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Obese Adults With Sleep Disorders Have Larger Tongues

First Posted: Oct 01, 2014 06:15 AM EDT

Researchers find that obese adults battling obstructive sleep apnea have a significantly larger tongue with high percentage of fat.  

The study by the American Academy of Sleep Medicine offers an explanation for the association between obstructive sleep apnea and obesity. 

Researchers conducted a study on 90 obese adults with sleep apnea disorder and found that they have a considerably larger tongue with high percentage of fat compared to obese controls without sleep apnea.

Adults with body mass index of 30 and above were considered obese. The U.S. Centers for Disease Control and Prevention says that 34.9 percent of the U.S. adults are obese. Excessive body weight is recognized as the major predisposing factor for obstructive sleep apnea by the American Academy of Sleep Medicine.

The study also included 31 obese controls without sleep apnea. All the participants were subjected to high resolution upper airway magnetic resonance imaging (MRI). Using sophisticated volumetric reconstruction algorithm, they studied the size and distribution of the upper airway fat deposits in the tongue. Certain factors like age, body mass index, gender and race were taken into consideration.

The researchers noticed a higher percentage of fat on certain specific  areas of the tongue and the percentage of fat increased toward the base of the tongue in the retroglossal region.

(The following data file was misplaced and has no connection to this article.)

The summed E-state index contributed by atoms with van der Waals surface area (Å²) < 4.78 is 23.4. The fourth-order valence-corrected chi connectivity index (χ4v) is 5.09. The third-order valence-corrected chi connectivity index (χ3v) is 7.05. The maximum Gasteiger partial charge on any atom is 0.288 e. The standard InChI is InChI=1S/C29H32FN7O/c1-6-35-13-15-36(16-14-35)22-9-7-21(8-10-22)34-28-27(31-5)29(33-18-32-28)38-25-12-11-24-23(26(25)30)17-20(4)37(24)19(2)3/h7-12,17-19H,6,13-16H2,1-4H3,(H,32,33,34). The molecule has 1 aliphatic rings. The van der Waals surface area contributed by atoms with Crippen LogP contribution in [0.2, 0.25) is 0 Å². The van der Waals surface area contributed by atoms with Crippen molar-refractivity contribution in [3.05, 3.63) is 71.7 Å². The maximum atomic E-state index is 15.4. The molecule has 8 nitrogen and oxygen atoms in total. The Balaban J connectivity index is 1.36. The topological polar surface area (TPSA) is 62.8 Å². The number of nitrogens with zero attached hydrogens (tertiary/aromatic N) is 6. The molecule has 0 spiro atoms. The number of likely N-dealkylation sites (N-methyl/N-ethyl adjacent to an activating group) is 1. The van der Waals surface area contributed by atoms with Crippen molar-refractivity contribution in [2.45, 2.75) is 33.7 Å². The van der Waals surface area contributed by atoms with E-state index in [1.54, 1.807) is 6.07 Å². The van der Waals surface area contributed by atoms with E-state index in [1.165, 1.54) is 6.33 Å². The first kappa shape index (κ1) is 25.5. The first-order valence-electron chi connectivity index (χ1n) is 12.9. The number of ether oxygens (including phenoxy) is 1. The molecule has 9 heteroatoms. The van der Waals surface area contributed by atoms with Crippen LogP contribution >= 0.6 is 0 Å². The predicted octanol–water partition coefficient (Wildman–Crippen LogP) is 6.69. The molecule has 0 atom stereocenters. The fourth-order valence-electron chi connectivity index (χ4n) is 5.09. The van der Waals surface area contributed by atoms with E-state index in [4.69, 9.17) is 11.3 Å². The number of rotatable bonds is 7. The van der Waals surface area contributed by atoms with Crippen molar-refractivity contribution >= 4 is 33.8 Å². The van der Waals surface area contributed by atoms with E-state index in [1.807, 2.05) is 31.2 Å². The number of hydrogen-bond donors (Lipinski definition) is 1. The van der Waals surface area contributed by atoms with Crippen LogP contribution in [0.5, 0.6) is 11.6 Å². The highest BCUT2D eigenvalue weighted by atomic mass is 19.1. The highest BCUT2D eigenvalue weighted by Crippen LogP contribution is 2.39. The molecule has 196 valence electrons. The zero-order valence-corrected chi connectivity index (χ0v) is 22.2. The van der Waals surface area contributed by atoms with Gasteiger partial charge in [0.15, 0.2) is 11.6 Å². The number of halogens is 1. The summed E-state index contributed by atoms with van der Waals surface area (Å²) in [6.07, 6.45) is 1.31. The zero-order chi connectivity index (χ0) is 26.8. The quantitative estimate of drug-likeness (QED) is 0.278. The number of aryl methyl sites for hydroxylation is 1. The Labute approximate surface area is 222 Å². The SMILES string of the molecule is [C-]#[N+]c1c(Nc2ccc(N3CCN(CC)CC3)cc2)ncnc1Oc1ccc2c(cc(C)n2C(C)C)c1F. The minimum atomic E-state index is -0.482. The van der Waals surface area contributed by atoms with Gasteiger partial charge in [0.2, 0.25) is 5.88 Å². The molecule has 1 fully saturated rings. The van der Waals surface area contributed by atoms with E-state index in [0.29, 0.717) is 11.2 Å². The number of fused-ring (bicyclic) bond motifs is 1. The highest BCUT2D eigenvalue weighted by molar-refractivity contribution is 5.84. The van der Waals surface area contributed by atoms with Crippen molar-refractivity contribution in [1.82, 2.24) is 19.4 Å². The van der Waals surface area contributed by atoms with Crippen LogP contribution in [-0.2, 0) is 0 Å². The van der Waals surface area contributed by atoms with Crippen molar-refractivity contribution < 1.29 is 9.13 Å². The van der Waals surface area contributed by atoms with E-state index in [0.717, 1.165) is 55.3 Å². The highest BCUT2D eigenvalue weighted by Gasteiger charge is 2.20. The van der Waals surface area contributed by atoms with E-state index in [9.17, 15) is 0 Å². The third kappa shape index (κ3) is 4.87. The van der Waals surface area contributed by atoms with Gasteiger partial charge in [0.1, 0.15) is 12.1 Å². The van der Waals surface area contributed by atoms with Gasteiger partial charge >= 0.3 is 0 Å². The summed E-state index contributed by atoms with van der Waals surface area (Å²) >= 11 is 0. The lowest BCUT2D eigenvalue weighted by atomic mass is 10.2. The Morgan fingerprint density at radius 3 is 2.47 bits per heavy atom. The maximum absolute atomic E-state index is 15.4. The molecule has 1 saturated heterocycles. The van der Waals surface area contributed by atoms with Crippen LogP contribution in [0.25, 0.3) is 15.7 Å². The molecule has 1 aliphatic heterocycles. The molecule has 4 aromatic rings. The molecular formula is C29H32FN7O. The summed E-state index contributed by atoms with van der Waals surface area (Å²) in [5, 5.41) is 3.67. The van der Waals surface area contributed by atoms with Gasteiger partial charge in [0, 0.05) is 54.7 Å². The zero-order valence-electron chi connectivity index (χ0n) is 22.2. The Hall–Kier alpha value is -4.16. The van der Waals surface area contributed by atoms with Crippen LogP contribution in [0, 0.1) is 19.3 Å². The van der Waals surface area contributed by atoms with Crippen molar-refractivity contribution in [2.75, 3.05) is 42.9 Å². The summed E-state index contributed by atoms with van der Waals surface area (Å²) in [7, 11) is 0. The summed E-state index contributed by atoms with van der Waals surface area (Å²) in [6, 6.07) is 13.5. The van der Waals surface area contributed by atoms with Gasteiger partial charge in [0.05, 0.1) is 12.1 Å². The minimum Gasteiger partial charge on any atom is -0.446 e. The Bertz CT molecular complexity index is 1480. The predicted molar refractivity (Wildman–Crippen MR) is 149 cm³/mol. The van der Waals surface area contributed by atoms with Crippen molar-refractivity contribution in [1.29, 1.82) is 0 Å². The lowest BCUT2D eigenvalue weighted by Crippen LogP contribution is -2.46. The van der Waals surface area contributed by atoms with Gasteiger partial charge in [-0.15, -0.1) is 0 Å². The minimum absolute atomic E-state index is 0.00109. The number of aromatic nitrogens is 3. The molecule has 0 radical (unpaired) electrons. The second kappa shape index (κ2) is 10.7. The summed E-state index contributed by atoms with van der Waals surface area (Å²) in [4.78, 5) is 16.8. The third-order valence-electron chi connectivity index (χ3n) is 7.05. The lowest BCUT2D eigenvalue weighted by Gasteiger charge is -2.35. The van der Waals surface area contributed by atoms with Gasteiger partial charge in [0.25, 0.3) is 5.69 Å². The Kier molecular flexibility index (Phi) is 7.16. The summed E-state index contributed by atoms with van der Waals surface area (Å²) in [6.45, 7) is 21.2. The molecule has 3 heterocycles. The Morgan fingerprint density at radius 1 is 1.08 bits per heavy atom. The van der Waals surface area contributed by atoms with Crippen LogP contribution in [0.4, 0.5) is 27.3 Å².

According to the researchers, apart from the large tongue size, higher percentage of fat may impair the functioning of the muscle that attaches the tongue to the bone thereby limiting the muscles from positioning the tongue away from the airway.

"This is the first study to show that fat deposits are increased in the tongue of obese patients with obstructive sleep apnea," said principal investigator and senior author Dr. Richard J. Schwab, Professor in the Department of Medicine and co-director of the Penn Sleep Center at the University of Pennsylvania Medical Center in Philadelphia. "This work provides evidence of a novel pathogenic mechanism explaining the relationship between obstructive sleep apnea and obesity."

The finding was documented in the journal Sleep. 

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